LEWISBURG, WV - Secretary of Energy Spencer Abraham today commissioned a new $215 million West Virginia clean coal project based on new technology that over the next 60 months will deliver environmental improvements, economic benefits and thousands of new jobs. The project is part of President Bush's Clean Coal Power Initiative, a key component of the National Energy Policy that competitively selects commercial-scale technology demonstrations to continue and expand the use of coal as a fuel source.
Development of the new technology, termed atmospheric-pressure circulating fluidized-bed combustion, is a joint-venture between the Department of Energy (DOE) and Western Greenbrier Co-Generation LLC. It will use nearby waste-coal to generate electric power with ultra-low emissions of pollutants while concurrently producing combustion ash byproducts and heat to support industrial activities. The power plant will serve as the anchor tenant for a new "Eco-Park" site in Rainelle, W. Va.
"The Greenbrier plant is a prime example of President Bush's commitment to coal," Secretary of Energy Spencer Abraham said. "Greenbrier will clean an existing environmental waste site, reduce emissions, deliver needed electric power at affordable rates, and produce new economic activity. It marks another step toward achieving a zero-emissions power plant and will help us meet a primary goal of the National Energy Policy — to make maximum use of our domestic energy resources while elevating environmental and economic security."
The plant will create on the order of 6,000 direct, indirect and induced new jobs near the communities of Rainelle, Rupert, and Quinwood in western Greenbrier County, W.Va., and will generate enough electricity to power 85,000 homes.
Construction of the Western Greenbrier power plant is expected to begin in early 2006. The project will be administered by DOE's Office of Fossil Energy and managed by the National Energy Technology Laboratory. It is one of eight projects selected last year from among 36 proposals. The Energy Department's share of the project is $107 million.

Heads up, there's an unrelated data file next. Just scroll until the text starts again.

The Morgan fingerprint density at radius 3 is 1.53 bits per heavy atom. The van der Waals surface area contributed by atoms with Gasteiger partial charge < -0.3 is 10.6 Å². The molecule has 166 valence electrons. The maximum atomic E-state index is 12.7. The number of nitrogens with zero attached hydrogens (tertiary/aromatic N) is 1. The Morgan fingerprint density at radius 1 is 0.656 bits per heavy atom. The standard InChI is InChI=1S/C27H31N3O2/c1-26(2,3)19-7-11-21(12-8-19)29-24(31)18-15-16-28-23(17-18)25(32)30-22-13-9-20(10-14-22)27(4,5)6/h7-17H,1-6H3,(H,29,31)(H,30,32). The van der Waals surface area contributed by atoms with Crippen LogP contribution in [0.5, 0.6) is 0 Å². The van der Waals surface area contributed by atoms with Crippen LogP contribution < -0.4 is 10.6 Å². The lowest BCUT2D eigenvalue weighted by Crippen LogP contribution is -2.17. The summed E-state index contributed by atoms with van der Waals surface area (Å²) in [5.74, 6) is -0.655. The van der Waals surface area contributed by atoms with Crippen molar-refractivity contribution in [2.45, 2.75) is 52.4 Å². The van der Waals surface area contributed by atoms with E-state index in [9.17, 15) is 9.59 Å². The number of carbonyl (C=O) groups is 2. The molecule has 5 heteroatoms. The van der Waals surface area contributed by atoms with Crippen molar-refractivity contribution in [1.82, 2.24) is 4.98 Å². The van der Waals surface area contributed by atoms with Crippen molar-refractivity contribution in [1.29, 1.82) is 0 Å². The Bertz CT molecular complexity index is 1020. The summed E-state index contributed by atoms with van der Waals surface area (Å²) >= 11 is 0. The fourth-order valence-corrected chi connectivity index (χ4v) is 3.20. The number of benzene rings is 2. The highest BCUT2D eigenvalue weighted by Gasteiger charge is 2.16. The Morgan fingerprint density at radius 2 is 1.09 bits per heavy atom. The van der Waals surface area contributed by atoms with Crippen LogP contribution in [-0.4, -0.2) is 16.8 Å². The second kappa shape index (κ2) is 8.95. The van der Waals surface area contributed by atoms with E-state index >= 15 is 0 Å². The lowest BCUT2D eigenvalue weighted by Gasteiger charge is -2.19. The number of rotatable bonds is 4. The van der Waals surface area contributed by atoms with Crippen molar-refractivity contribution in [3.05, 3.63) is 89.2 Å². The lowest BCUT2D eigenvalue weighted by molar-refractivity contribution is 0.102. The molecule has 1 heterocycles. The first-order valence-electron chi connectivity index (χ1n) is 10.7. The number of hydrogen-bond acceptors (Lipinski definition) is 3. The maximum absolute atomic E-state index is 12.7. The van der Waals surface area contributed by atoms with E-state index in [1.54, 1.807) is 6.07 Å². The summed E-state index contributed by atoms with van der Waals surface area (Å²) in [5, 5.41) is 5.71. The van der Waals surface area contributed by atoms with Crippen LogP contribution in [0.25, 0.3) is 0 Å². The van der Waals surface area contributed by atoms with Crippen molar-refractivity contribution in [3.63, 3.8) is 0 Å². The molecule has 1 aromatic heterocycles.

Western Greenbrier, a limited liability public corporation, will team with Parsons Corporation, Reading, Penn.; ALSTOM Power Inc., Windsor, Conn.; and Hazen Research Inc., Golden, Colo., to build the demonstration facility, which will co-produce electricity, steam, and structural brick.
Using a novel ALSTOM inverted-cyclone separator for the capture and recirculation of solids, the design has the potential to reduce boiler construction time by up to 10 percent and the boiler footprint by up to 40 percent. It should also reduce construction costs compared to existing circulating fluidized-bed systems.
When operational, the power plant will produce 85 to 90 megawatts of electricity, up to 30,000 pounds of steam per hour, and about 400 million Btu per hour of low-temperature waste heat.
The Greenbrier project will consume nearby waste-coal refuse, effectively reducing the total estimate of nearly 400 million tons located in several hundred Southern West Virginia sites. The refuse carries an estimated cleanup cost of $2 billion to $3 billion, which State Department of Environmental Protection officials characterize as West Virginia's premier environmental hazard. The commercialization plan for the Greenbrier Co-Production Demonstration Project envisions a network of larger facilities that could ultimately eliminate most of the coal-waste in the eastern coal region of the United States.
The plant will also return fly ash to the Anjean waste-coal pile to neutralize acid runoff, enhancing land restoration for productive use. Other pluses from the project include consumption of wood waste from local forestry operations, which will be combined with coal combustion ash for co-production of up to 10,000 bricks per day. The bricks — called "Woodbrik™" —are a new material that can be used in the building industry. Midway Environmental Associates, Inc., patent holder for the Woodbrik™ process, has granted a license to Western Greenbrier for production of the structural brick. The project will also provide support for an "eco-park" that will use waste heat from the power-plant steam cycle to help produce economically valuable crops, including Talapia, a marketable fish.